Elemental lithium is flammable and very reactive. In nature, lithium occurs in compounded forms such as lithium carbonate requiring chemical processing to be made usable.
    Lithium is typically found in salt flats in areas where water is scarce. The mining process of lithium uses large amounts of water. Therefore, on top of water contamination as a result of its use, depletion or transportation costs are issues to be dealt with. Depletion results in less available water for local populations, flora and fauna.
    Toxic chemicals are used for leaching purposes, chemicals requiring waste treatment. There are widespread concerns of improper handling and spills, like in other mining operations around the world.
    The recovery rate of lithium ion batteries, even in first world countries, is in the single digit percent range. Most batteries end up in landfill.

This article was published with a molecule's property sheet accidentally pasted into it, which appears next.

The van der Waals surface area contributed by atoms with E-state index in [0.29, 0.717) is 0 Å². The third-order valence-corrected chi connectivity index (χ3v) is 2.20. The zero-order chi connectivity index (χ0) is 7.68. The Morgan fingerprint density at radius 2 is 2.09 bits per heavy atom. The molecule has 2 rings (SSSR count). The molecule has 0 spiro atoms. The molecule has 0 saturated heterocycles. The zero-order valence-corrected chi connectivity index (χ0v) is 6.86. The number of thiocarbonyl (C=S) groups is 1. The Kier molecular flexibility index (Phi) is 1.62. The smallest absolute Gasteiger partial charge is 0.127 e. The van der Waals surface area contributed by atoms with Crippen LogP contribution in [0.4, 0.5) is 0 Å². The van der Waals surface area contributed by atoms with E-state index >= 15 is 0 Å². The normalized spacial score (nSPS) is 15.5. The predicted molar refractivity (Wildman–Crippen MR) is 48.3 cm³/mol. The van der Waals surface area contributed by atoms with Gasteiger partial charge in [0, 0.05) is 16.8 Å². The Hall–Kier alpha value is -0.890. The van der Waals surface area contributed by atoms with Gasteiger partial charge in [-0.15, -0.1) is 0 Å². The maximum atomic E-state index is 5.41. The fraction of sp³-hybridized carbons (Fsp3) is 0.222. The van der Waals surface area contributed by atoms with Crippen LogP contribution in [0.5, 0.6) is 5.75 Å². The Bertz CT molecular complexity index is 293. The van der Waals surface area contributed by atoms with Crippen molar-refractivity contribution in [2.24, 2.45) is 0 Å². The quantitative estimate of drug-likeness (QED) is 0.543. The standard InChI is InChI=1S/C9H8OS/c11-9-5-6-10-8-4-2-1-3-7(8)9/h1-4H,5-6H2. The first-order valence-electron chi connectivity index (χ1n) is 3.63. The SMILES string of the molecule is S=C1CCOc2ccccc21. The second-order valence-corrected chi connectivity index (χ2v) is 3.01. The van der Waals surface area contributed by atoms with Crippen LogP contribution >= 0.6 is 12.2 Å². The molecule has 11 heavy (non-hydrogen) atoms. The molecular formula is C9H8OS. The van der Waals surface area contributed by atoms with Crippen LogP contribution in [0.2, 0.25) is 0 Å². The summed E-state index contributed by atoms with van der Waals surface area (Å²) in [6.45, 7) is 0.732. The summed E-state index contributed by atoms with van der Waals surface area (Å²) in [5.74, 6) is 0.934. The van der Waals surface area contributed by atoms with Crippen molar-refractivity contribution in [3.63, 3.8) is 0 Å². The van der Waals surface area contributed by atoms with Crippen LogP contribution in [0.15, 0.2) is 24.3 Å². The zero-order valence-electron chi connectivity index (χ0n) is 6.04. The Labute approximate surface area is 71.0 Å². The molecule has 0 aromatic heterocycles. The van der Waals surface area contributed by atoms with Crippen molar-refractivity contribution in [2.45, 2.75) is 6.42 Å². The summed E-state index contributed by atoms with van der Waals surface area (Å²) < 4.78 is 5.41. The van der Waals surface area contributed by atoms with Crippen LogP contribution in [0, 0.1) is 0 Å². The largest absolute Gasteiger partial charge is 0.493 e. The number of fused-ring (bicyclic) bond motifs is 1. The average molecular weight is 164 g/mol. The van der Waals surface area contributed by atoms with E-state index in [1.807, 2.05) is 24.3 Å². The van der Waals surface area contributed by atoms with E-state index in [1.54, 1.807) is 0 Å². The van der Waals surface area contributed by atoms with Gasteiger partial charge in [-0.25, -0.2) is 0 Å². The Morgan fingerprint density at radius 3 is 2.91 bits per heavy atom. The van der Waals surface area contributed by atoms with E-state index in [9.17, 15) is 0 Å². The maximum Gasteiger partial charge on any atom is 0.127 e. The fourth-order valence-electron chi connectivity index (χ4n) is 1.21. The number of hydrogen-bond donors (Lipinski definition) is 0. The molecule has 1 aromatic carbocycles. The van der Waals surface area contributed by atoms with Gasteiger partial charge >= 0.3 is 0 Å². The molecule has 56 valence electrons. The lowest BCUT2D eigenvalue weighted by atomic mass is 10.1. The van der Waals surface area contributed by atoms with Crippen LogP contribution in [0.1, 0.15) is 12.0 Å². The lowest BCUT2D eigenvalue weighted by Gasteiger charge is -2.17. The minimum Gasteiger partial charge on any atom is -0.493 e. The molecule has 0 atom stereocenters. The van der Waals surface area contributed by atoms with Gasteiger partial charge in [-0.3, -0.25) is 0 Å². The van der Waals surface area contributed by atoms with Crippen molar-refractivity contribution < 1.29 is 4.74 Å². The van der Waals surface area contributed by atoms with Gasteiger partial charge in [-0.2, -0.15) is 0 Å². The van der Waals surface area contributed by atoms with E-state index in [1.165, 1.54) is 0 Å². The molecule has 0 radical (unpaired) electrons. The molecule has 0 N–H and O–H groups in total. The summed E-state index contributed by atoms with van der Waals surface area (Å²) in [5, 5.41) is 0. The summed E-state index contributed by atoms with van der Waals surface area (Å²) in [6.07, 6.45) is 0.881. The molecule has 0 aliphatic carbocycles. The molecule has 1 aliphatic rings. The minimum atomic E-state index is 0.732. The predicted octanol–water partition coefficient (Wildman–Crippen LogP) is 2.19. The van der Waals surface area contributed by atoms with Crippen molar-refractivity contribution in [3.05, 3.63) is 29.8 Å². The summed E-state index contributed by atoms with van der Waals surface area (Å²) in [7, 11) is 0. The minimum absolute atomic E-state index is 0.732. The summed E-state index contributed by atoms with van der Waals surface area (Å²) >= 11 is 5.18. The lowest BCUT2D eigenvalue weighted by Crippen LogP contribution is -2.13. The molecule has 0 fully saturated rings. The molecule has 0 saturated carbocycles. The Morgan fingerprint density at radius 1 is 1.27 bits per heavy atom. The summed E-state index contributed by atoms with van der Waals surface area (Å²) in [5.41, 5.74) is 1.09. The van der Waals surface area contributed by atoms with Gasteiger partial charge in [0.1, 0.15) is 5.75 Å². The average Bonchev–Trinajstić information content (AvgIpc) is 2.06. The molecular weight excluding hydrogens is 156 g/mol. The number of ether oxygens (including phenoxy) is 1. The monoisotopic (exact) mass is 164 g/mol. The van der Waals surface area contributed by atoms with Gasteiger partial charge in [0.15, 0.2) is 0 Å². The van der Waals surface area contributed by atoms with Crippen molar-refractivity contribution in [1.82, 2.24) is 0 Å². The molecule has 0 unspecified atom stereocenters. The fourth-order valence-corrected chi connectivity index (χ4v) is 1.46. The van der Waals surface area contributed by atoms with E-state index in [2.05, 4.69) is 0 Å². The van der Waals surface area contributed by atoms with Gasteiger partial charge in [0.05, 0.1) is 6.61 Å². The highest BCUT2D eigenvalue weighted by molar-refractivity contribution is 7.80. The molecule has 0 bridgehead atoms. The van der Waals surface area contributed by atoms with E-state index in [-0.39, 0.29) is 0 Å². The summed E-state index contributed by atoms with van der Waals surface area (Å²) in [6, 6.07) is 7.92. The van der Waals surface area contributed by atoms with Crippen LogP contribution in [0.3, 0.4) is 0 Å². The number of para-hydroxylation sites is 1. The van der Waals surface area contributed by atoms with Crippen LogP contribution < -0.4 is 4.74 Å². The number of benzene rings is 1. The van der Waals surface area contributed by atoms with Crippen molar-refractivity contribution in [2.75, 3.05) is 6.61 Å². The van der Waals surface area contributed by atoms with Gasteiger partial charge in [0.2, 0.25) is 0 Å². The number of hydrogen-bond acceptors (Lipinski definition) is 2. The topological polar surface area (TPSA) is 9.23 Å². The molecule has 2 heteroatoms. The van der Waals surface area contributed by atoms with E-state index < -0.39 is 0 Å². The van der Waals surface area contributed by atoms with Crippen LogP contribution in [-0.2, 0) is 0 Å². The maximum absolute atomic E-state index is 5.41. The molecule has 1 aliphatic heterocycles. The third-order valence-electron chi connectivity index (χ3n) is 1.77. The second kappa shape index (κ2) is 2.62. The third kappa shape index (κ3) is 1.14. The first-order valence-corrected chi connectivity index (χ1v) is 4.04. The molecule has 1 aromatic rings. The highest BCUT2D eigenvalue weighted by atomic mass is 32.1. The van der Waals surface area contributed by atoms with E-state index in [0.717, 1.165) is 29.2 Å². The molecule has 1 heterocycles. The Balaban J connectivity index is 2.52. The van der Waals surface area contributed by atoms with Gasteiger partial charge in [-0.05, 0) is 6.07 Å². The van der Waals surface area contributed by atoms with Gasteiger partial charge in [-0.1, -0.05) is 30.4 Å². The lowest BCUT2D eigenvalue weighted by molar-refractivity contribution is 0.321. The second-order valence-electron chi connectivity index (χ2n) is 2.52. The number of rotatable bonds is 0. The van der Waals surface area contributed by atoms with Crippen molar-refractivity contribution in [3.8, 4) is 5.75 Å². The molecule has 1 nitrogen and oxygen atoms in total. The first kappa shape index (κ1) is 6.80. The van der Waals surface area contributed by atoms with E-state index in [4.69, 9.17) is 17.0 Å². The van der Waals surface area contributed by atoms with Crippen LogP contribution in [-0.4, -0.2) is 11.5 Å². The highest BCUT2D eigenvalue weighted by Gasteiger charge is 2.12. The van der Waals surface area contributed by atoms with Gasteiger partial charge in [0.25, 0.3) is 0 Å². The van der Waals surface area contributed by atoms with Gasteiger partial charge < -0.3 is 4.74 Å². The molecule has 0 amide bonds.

In a 2013 report, the U.S. Environmental Protection Agency (EPA) points out that nickel and cobalt, both also used in the production of lithium ion batteries, represent significant additional environmental risks.

    A 2012 study titled “Science for Environment Policy” published by the European Union compares lithium ion batteries to other types of batteries available (lead-acid, nickel-cadmium, nickel-metal-hydride and sodium sulphur). It concludes that lithium ion batteries have the largest impact on metal depletion, suggesting that recycling is complicated. Lithium ion batteries are also, together with nickel-metal-hydride batteries, the most energy consuming technologies using the equivalent of 1.6kg of oil per kg of battery produced. They also ranked the worst in greenhouse gas emissions with up to 12.5kg of CO2 equivalent emitted per kg of battery. The authors do point out that “…for a full understanding of life cycle impacts, further aspects of battery use need to be considered, such as length of usage, performance at different temperatures, and ability to discharge quickly.”

    Moving on… Mining Lithium for batteries is no greener than mining copper so there you go.